ARM Chapter 3: Scouting for the Perfect Restomod (HARVESTING COMPLETE)

ARM Chapter 3: Scouting for the Perfect Restomod

Automation RestoMod is a challenge made by @cake_ape . The aim of the challenge is to take a real-ish car, and modify it to make it more modern and unique. This is the third challenge of the series, and will have some scoring tweaks to incentivise unconventional builds. In addition, this challenge will have all 7 Scout bodystyles to choose from in creating a submission. This challenge will open for entries on February 19th, and will stay open until 11:59 PM PST on March 3rd. Please make any suggestions for rule tweaks before entries open.

The first round (along with more of a rule explanation) can be found here.
The second round can be found here.

The Car


The International Harvester Scout is a bit of an oddball in the automotive world, a capable SUV built by a company known for their farm equipment. It came out in 1961 and was built all the way until 1980 in various iterations, starting with the Scout 80 and ending with the Scout II. The manufacturer wasn’t expecting them to be a runaway hit, but people bought them by the truckload due to their simple and sturdy nature and their abilities offroad. This particular model being restored is a 1965 Scout 80 4x2 with a 3-speed manual and a straight-4 made by taking International Harvester’s 304 V8 used in their farm equipment and trucks and cutting it in half. This particular model features 92hp, not a lot but the torque figures make up for it significantly. Unfortunately, the Scout has serious corrosion issues… which is why not many have survived into the 21st century. For more information on the various trims and updates if anyone is curious, the Wikipedia page has a lot of information on them:
International Harvester Scout - Wikipedia

The Client

Our client for today is Brent Stiles, a 63-year old who lives in Colorado Springs. Here is what he has to say:

“I owned a ranch for 35 years, and finally got out of the business last year. On the property, we had a small fleet of about 10 International Harvester Scouts, all bought used around the year 1980, mostly older models to save money. We had been maintaining them well and spraying rust protection on them every winter, so despite their tendency to rust like crazy they survived well and provided us with a lot of good service. When I finally sold the ranch, I decided to take a selection of the best-preserved ones with me (which, granted, were looking a little rough by this point) to try and do something with them because I had become quite attached to them. I have been interested in starting to try offroading and overlanding for quite some time by now, and so I thought they would make great vehicles for that now I am retired. However upon starting to disassemble them in my garage and install some parts, I realized that despite their fairly clean exterior shell they were hiding some serious rust. I also realized I didn’t feel like spending my newfound retirement just wrenching on my cars. The cars were also not comfortable at all, the heater barely worked and the stereo was particularly atrocious by modern standards, and upon driving one on the streets for a little bit after most of them sitting disassembled in a garage for a year I realized the engine barely got the car up to highway speeds safely and the clutch was straining my leg. On a ranch, none of those things are horribly important, but I am getting older and can’t deal with that nearly as well as I used to. Even though these vehicles would be spending most of their time off the beaten path, they need to be able to handle the streets in order to reach the trails and might occasionally be used for other purposes. None of these things would be realistic for me to fix myself, and that is when I thought, ‘You know… restomodding these might be a good way to fix them… it would get me the creature comforts of a modern car with a unique look and I wouldn’t have deal with rustproofing before driving in the winter, which is quite time consuming.’ However, I wasn’t sure which bodystyle to go with, and I don’t have enough money to restore all seven. In your proposal, feel free to use any of them that you want, although some might be more sensible choices for Colorado than others.”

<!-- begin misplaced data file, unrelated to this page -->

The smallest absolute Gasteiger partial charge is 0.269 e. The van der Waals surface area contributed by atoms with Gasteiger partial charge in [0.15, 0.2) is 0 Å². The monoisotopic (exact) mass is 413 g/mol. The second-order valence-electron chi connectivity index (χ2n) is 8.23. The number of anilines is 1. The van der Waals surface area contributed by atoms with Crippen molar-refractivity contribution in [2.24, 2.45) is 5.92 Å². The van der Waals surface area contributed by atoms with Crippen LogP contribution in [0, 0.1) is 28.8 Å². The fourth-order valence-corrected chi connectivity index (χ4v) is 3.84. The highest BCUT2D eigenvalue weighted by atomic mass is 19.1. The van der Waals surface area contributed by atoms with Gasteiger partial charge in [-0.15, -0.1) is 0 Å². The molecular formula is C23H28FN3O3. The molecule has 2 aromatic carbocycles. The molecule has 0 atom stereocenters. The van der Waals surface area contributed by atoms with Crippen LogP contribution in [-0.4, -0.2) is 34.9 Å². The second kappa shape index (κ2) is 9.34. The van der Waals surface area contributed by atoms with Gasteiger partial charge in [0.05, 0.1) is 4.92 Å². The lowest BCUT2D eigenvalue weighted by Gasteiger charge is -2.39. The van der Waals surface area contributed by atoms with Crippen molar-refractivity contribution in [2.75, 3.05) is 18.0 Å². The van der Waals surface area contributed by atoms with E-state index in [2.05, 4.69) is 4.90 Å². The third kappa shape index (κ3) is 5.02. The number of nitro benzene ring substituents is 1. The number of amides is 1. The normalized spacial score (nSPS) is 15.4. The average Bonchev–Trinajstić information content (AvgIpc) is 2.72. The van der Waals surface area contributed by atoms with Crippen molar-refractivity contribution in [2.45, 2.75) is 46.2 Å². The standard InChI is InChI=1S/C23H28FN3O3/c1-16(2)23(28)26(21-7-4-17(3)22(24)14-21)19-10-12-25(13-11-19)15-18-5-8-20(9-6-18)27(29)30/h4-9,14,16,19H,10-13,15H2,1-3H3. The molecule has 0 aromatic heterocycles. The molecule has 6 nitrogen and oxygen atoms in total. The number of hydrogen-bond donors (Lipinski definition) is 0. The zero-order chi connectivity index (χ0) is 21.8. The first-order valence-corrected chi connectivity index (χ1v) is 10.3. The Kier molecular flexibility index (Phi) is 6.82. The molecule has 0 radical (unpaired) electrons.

How this works:
Download the .car file.
Import the car into Automation.
Clone both the car model and the engine family, and set the year on everything to 2020
(if you don’t know how, here is an incredibly useful video by @cake_ape on how to properly set up the car and set the date, no excuses this time!)

Put your name and the car’s name in the appropriate slots (ARM3-username for model, car name for the trim, ARM3-username for engine model, engine name for engine trim)
Save the .car file and send it to me as a PM when you are done.

Changes to make, and changes to avoid:
Do NOT change any morphs except the wheel wells, but you are allowed body moldings.
Do NOT change the chassis type or material beyond galvanized steel, which is allowed and will only cause a minor authenticity ding because it coats existing panels. Also, because @Admiral_Obvious wanted me to clarify, you are in fact allowed to change the suspension, it is not considered part of the chassis.